Croatians use the word fjaka to describe the neutral state they adopt to deal with noisy, unwanted thoughts.
I would suggest that Korcula, known as one of the most relaxing islands on the Dalmatian Coast, is the perfect place to find it.
With its atmospheric titular Old Town soaked in history and widely regarded as the prettiest settlement in the Adriatic, plus the surrounding countryside producing some of the country’s best wine, Korcula (at 29 miles long and four miles wide) is only just beginning to attract attention.
Enchanting: Korcula’s Old Town is soaked in history and widely regarded as the prettiest settlement in the Adriatic
As the island’s fairytale citadel, a confection of medieval, Italianate and shuttered stone houses encircled in 14th-century walls and watchtowers, rises up a steep-hilled peninsula from the Adriatic, my ten-year-old daughter, Agatha, is agog. ‘It’s like one of my snowglobes,’ she exclaims.
We are met at the dockside by Aldo, who, with his weathered face, silver ponytail and denim shirt, looks more like a veteran roadie for the Eagles than a staff member of the island’s only plush hotel, the Lesic Dimitri Palace.
He tells us: ‘Korcula is the birthplace of traveller Marco Polo. Your room is opposite his old house.’
‘How long have you been on the island?’ I ask him.
‘Longer than Odysseus, who fell in love with Circe and stayed a year. Me? I came here 30 years ago and never left.
‘There are five suites at the hotel, each named after a stage on the Silk Route: Ceylon, China, Arabia, Venice and . . .’ says Aldo, opening an antique door, ‘India.’
Imagine an Aladdin’s cave of flagstone floors, wood-beamed ceilings, divans and huge beds.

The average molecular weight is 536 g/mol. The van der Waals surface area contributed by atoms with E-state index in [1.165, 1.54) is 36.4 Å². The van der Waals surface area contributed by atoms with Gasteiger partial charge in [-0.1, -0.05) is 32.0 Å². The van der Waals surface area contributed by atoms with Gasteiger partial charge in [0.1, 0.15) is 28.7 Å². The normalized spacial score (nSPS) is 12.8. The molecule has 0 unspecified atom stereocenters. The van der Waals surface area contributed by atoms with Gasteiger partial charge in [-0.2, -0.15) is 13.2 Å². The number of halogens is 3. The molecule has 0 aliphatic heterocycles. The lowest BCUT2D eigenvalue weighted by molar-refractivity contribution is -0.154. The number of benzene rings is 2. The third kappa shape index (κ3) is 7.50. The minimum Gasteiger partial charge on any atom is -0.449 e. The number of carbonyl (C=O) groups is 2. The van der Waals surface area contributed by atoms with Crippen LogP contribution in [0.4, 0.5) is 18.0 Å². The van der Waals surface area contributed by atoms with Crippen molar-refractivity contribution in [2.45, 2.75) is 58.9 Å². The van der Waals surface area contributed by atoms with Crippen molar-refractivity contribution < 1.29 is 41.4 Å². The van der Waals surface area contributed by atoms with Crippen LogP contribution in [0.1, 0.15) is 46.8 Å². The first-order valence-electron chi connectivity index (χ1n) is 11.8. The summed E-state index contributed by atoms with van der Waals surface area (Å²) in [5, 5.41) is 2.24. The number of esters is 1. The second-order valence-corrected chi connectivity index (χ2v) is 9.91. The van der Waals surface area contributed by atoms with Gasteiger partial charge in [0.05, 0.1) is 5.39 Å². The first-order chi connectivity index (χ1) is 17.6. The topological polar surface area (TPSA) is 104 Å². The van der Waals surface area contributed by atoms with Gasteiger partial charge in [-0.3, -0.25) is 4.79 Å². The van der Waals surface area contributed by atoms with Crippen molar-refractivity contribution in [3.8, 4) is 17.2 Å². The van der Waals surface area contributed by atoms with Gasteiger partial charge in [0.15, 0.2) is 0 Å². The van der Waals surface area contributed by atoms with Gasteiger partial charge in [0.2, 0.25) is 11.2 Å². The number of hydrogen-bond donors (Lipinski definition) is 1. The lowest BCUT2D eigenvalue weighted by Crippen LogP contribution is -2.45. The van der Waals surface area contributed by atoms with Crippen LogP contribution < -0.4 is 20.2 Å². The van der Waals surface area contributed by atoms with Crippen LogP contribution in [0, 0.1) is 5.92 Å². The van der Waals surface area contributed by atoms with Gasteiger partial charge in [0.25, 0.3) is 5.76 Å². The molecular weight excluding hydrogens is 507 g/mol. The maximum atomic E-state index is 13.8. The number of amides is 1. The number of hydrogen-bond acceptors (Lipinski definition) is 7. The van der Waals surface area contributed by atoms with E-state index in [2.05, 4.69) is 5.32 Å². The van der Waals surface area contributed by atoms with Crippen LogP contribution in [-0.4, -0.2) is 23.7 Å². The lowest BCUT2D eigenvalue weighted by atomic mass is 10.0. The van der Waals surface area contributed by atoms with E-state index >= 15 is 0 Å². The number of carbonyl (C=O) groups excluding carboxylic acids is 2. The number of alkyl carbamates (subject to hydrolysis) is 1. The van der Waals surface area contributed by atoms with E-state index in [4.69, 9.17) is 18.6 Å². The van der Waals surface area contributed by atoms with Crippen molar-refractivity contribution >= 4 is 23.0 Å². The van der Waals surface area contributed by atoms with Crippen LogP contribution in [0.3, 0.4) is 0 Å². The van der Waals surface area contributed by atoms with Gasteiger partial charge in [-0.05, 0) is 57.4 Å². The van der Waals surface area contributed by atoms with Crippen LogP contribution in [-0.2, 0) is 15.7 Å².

The former house of an 18th- century bishop, the hotel opened ten years ago, after seven years of refurbishment.
On our first morning, my 15-year-old son, Finn, and I go canoeing with Pacho of Korcula Outdoor. The water is so beguilingly cyan, it looks as though it might have been airbrushed.
The surrounding countryside produces some of the country’s best wine
Our destination is Vrnik, a pretty wooded islet, where we head for the arts club, a former schoolhouse- turned-gallery and restaurant, to feast on salty octopus and juicy fried squid.
After three nights at the Lesic Dimitri Palace, we head a few miles west of Korcula Old Town to our new digs, Tara’s Lodge, a Hockney-esque dream of cube-shaped buildings huddled around a swimming pool. ‘Our mantra is “eat, sleep, beach, repeat”,’ says Aussie owner Jane Bell Bandack as we chat in the restaurant.
The private beach looking out on to the silk-smooth bay is a tonic for the soul.
Finn grabs a paddleboard as I head back to the citadel to Aterina restaurant, to meet historian and guide Toni Lozica.
Over a bottle of Posip (a dry white wine), he tells me about Domagoj Jakopovic, a journalist who, in memory of his son’s tragic death, has begun a mammoth 50-island swim to raise awareness among children that there is more to life than video games and social media. ‘You just missed his swim to Korcula,’ he says.
He drops me back at Tara’s Lodge with some sage advice: ‘Go find some fjaka.’
And so I wander down to the beach, dip my feet into the crystalline water and do just that.